Independent entity, not local prosecutors or attorney general, should investigate police misconduct | COMMENTARY
By Ivan Bates
For The Baltimore Sun|
Sep 23, 2020 at 2:14 PM
The tragic killing of George Floyd by police in Minneapolis earlier this year sparked outrage and ignited a feverish outcry against police brutality. The weeks and months that followed saw massive demonstrations and left lawmakers grappling to address what many people who look like me have always known — policing in America is broken. Black people in this country have suffered at the hands of those sworn to serve and protect, and that must end now. With state lawmakers considering widespread reforms to address police brutality, the role of local prosecutors in holding police accountable must be scrutinized.
Recently The Baltimore Sun published an article highlighting comments Baltimore City State’s Attorney Marilyn Mosby and Prince George’s County State’s Attorney Aisha Braveboy made to a legislative work group on police accountability. They maintain that local prosecutors are in the best position to handle police misconduct cases. However, this is simply incorrect. Local prosecutors lack the specialized expertise and independence to effectively prosecute and win cases against offending officers.
Historically, local prosecutors do not have a great track record when it comes to securing convictions in police misconduct cases. State’s Attorney Marilyn Mosby failed to convict any of the six officers charged in the death of Freddie Gray. Rather than accept responsibility for her office’s failure, she has sought to place the blame elsewhere, substantiating her own personal agenda aimed at gaining police powers for her prosecutors and eliminating criminal defendants' ability to choose a trial before a judge instead of a jury.
These are little more than excuses for failed prosecutions. Whether a case is tried before a judge or a jury, the law remains the same, and prosecutors must have the necessary expertise to prove the charges beyond a reasonable doubt in order to win and hold the police accountable. In the Freddie Gray case, neither Deputy State’s Attorney Janice Bledsoe, nor Deputy State’s Attorney Michael Schatzow, the prosecutors in the case, had the experience needed to prosecute a police-involved homicide.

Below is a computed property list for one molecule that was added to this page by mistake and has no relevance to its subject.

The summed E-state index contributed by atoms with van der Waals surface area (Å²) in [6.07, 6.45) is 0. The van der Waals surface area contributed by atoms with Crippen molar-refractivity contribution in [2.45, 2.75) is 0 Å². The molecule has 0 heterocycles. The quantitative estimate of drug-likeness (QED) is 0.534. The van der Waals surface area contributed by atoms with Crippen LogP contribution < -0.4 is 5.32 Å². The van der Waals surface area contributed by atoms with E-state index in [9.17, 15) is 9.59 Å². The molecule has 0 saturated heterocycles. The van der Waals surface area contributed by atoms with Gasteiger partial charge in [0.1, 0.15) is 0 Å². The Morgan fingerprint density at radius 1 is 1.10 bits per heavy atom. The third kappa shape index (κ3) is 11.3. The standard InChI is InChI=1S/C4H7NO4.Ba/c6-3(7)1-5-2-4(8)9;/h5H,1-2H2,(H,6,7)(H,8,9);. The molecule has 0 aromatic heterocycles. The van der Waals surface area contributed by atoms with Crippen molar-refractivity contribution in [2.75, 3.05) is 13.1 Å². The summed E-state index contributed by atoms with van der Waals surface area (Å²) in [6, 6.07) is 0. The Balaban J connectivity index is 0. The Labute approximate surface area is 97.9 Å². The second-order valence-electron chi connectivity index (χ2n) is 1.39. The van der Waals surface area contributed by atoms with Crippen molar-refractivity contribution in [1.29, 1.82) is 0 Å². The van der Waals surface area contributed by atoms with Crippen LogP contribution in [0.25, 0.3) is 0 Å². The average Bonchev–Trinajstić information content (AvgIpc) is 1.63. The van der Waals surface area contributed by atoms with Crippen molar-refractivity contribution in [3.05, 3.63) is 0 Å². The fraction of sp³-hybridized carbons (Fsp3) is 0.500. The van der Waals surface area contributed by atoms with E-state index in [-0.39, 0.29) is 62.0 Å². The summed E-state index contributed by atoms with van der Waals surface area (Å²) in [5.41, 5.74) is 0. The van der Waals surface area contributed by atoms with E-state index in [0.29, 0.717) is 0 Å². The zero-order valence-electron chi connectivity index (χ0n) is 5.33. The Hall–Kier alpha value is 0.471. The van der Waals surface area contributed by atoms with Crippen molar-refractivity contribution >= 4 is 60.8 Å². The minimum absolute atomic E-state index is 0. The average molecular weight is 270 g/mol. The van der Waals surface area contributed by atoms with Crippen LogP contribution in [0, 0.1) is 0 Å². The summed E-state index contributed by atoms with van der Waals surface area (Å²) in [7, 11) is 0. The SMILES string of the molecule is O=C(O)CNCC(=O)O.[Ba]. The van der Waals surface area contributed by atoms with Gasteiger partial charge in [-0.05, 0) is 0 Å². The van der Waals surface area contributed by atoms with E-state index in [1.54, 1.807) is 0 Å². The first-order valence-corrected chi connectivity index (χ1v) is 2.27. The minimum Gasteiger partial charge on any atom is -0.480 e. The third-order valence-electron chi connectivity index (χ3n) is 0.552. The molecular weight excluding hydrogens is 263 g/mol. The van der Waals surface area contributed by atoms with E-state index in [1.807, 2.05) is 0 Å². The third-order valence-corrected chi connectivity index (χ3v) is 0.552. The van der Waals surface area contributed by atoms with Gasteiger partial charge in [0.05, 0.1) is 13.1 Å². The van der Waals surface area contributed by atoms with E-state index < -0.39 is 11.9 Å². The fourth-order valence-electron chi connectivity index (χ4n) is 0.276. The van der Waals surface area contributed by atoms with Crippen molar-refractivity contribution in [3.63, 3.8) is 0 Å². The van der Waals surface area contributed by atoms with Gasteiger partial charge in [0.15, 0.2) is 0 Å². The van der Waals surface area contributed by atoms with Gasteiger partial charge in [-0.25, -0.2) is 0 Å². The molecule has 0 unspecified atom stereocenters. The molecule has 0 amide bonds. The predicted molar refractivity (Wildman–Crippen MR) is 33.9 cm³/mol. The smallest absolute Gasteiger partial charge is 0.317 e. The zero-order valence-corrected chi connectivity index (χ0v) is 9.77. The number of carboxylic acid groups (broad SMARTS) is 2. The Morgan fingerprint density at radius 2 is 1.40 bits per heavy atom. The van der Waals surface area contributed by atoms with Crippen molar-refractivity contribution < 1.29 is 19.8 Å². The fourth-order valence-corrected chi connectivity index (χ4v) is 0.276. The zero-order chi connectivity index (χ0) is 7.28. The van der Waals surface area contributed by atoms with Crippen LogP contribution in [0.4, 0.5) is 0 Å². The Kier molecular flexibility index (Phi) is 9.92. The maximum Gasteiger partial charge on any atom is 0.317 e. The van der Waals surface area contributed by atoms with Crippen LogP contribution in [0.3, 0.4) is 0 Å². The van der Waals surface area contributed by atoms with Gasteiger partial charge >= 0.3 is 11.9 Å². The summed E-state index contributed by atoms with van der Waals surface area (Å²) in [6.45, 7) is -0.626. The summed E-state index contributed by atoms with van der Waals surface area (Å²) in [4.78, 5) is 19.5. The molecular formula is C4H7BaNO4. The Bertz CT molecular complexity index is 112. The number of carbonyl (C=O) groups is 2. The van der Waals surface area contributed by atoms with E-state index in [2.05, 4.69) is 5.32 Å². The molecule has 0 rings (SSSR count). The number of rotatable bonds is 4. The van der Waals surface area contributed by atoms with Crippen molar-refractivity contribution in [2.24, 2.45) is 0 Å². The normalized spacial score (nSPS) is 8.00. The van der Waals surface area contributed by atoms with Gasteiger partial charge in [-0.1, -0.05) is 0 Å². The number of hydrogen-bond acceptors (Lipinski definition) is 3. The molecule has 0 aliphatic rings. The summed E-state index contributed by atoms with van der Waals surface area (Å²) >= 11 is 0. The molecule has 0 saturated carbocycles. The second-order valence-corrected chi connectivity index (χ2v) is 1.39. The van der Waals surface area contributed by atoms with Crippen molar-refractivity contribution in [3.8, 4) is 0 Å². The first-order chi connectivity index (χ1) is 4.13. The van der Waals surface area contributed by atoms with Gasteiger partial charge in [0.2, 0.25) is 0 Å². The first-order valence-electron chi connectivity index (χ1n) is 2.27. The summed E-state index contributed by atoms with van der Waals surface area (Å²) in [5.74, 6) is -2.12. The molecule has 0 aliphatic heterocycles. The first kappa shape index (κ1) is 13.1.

Further, local prosecutors seem unwilling to acknowledge the blatant conflict of interest their offices face in pursuing police misconduct cases. After all, prosecutors work with police officers every day. They bring cases and attempt to gain convictions by working together. Consider for a moment the deliberate indifference the Baltimore City State Attorney’s Office displayed toward the criminal activities of the Gun Trace Task Force (GTTF). Defense attorneys, myself included, repeatedly informed the State’s Attorney’s Office about questionable practices and illegal activities GTTF officers engaged in against our clients. The state’s attorney’s office intentionally turned a blind eye and prioritized convictions over justice, as further detailed in the book “I Got a Monster,” by Baynard Woods and Brandon Soderberg. After speaking with multiple people, including former prosecutors, and analyzing courtroom footage, the authors concluded that prosecutors continued to rely on testimony from the criminal cops in their attempts to lock up the very people whom GTTF had illegally arrested.
Recently, some supporters of reform have suggested that the Attorney General’s Office prosecute officers, but it is essential to remember that the OAG not only actively investigates and prosecutes crimes, just like local prosecutors, but also handles all criminal appeals on behalf of the state, making the potential for conflict entirely too great and hurting the public’s trust in the system. That is not the solution either.
Instead, we should follow the advice of progressive members of our state legislature, like Sen. Jill Carter, a Baltimore Democrat, and establish an independent office tasked with conducting neutral investigations and effective prosecutions of criminal cops. Such independent offices would be inherently free from the conflict of interest so often experienced by local prosecutors. DeborahKatz Levi of the Baltimore Office of the Public Defender hits the nail on the head when she says that a specialized statewide agency could recruit the talent necessary to secure convictions against offending officers. Under the auspices of such an office, investigators and prosecutors would receive specialized training and work with experts in their field to ensure effective investigations and prosecutions.
Only when fewer criminal cops stop escaping responsibility for their crimes and wrongdoings will true reform begin. Perhaps now, more than ever, there is a palpable sense of urgency that reforming police can no longer wait. We need substantive, meaningful reform that will hold criminal cops accountable, not misguided policies and political ploys that will continue the disenfranchisement of people of color and fail to address the real issues at play.